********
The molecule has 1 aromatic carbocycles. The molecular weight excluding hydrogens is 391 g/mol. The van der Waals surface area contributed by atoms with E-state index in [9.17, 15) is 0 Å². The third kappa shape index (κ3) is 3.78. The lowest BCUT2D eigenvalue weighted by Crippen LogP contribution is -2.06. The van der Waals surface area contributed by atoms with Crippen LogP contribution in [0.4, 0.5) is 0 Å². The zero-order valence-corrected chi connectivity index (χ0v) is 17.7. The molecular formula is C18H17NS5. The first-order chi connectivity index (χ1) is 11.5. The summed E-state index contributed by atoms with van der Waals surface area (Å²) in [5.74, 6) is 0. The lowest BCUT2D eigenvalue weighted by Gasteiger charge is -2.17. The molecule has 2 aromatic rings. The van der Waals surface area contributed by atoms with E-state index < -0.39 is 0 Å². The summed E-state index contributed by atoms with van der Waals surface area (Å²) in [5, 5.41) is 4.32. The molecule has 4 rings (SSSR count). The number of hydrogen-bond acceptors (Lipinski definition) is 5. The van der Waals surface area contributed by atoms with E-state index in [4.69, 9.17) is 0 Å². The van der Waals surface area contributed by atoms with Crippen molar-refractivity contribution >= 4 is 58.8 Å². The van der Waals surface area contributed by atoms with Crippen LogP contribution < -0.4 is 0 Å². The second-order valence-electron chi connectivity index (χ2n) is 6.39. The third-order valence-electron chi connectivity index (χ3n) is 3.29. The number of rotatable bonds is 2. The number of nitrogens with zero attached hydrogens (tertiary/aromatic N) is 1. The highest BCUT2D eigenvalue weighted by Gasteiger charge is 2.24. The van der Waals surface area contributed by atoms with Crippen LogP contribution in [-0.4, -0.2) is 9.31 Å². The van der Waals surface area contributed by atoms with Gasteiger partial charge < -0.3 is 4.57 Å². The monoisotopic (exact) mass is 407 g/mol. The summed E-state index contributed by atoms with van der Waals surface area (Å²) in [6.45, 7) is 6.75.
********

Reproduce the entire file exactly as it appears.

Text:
The molecule has 1 aromatic carbocycles. The molecular weight excluding hydrogens is 391 g/mol. The van der Waals surface area contributed by atoms with E-state index in [9.17, 15) is 0 Å². The third kappa shape index (κ3) is 3.78. The lowest BCUT2D eigenvalue weighted by Crippen LogP contribution is -2.06. The van der Waals surface area contributed by atoms with Crippen LogP contribution in [0.4, 0.5) is 0 Å². The zero-order valence-corrected chi connectivity index (χ0v) is 17.7. The molecular formula is C18H17NS5. The first-order chi connectivity index (χ1) is 11.5. The summed E-state index contributed by atoms with van der Waals surface area (Å²) in [5.74, 6) is 0. The lowest BCUT2D eigenvalue weighted by Gasteiger charge is -2.17. The molecule has 2 aromatic rings. The van der Waals surface area contributed by atoms with E-state index < -0.39 is 0 Å². The summed E-state index contributed by atoms with van der Waals surface area (Å²) in [5, 5.41) is 4.32. The molecule has 4 rings (SSSR count). The number of hydrogen-bond acceptors (Lipinski definition) is 5. The van der Waals surface area contributed by atoms with E-state index in [4.69, 9.17) is 0 Å². The van der Waals surface area contributed by atoms with Crippen molar-refractivity contribution >= 4 is 58.8 Å². The van der Waals surface area contributed by atoms with Crippen LogP contribution < -0.4 is 0 Å². The second-order valence-electron chi connectivity index (χ2n) is 6.39. The third-order valence-electron chi connectivity index (χ3n) is 3.29. The number of rotatable bonds is 2. The number of nitrogens with zero attached hydrogens (tertiary/aromatic N) is 1. The highest BCUT2D eigenvalue weighted by Gasteiger charge is 2.24. The van der Waals surface area contributed by atoms with Crippen LogP contribution in [-0.4, -0.2) is 9.31 Å². The van der Waals surface area contributed by atoms with Gasteiger partial charge < -0.3 is 4.57 Å². The monoisotopic (exact) mass is 407 g/mol. The summed E-state index contributed by atoms with van der Waals surface area (Å²) in [6.45, 7) is 6.75.